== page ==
Excerpt from Business in Vancouver article: Women seen as key to reducing B.C.’s labour shortage
As B.C. looks to pull itself out of its COVID-induced economic lull, the sectors expecting to be the economy’s major engines – mining, resources, construction, and transportation – are struggling with skilled-labour shortages that could be resolved quickly if industry leaders looked in the right direction, observers say.
The key demographic that could provide the answer, they say, is women. According to B.C. advocates, educators, and tradespeople, the potential for skilled female workers to offset the shortage of electricians, heavy-machinery operators, automotive repair technicians, and other trades is huge in a province needing to maximize its workforce.
Few people have a better view of this than Lindsay Kearns, outreach co-ordinator at the BC Centre for Women in the Trades (BCCWITT) and a 10-year veteran electrician.
“Isolation, discrimination and poor workplace culture have long been barriers for women to enter and stay in these great careers, and with the current skilled workers shortage, it’s time to start focusing on under-represented groups,” Kearns said. “I’m an optimist, and the shift is happening, but the change needs to start at the leadership level. Everyone has to buy in.”
Keith Mew, head of the auto collision department of Vancouver Community College’s trades training program, said interest from female students in classes such as his has been steadily rising, although still at a relatively low one out of 15 or 16 student ratio.
But Mew agreed that workplace culture remains a key barrier for many female tradespeople who have the skill to enter the field but soon find themselves overwhelmed by either overt sexism or covert discriminatory behaviours in certain work situations.
“100%, that’s an issue,” Mew said. “And it sometimes depends on the area where someone is working geographically – and the company that they are working for. One thing about the auto collision and refinishing industry is that there are some very large companies with great work cultures, and there are also some smaller shops that may not have the best.”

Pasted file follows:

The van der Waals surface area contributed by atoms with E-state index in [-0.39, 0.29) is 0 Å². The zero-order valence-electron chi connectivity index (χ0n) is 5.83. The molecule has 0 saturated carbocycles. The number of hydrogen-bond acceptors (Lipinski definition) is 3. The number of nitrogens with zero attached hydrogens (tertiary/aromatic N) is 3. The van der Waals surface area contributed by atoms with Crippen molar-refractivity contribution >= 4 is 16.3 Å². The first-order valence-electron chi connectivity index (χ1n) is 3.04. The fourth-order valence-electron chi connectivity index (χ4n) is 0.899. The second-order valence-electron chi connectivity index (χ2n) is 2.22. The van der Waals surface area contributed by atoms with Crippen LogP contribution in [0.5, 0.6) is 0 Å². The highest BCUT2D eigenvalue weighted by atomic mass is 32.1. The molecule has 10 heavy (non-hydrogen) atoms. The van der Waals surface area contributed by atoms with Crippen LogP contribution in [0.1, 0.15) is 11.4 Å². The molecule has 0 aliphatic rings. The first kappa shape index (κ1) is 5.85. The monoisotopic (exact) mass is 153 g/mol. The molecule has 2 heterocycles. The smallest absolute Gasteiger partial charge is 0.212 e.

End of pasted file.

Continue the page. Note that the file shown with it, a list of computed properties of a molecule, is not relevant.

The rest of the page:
That’s why, Mew said, VCC offers additional support for female graduates. Mew checks in with alumni from time to time to make sure their post-graduation journey in their career fields is going smoothly. It doesn’t mean these women workers are getting preferential treatment, he said, but rather that their entry into the workplace is in on as even a playing field as possible.
“What I would say is – and what I say to all our students is – this only works as a career if you find joy in the act of working in a shop and performing tasks,” he said. “If there’s no joy in that for you – and it is a demanding job with long hours and stressful environments – it probably won’t be for you. But for women that come through, based on the challenges they face, we really try to support them with resources that we have ... because no one should be able to tell you that you are not allowed to pursue a career that makes you happy.”
One alumna, Kiara Reissner, said she has been relatively lucky. While she is the only woman working at Richmond Auto Body in North Vancouver, co-workers have been understanding and respectful, allowing her to concentrate on her job and career path.
“I feel that there’s not a lot of women who continue [in trades], but I would like to break that mould,” Reissner said. “I’d like to have an apprentice one day. It’s difficult to find women mentorship. We do have a woman teacher at the shop at VCC, and she’s a great mentor. But I don’t know too many others. But the guys have been great, too. I don’t feel like I’ve been set apart from them in any way. They include me in everything.”
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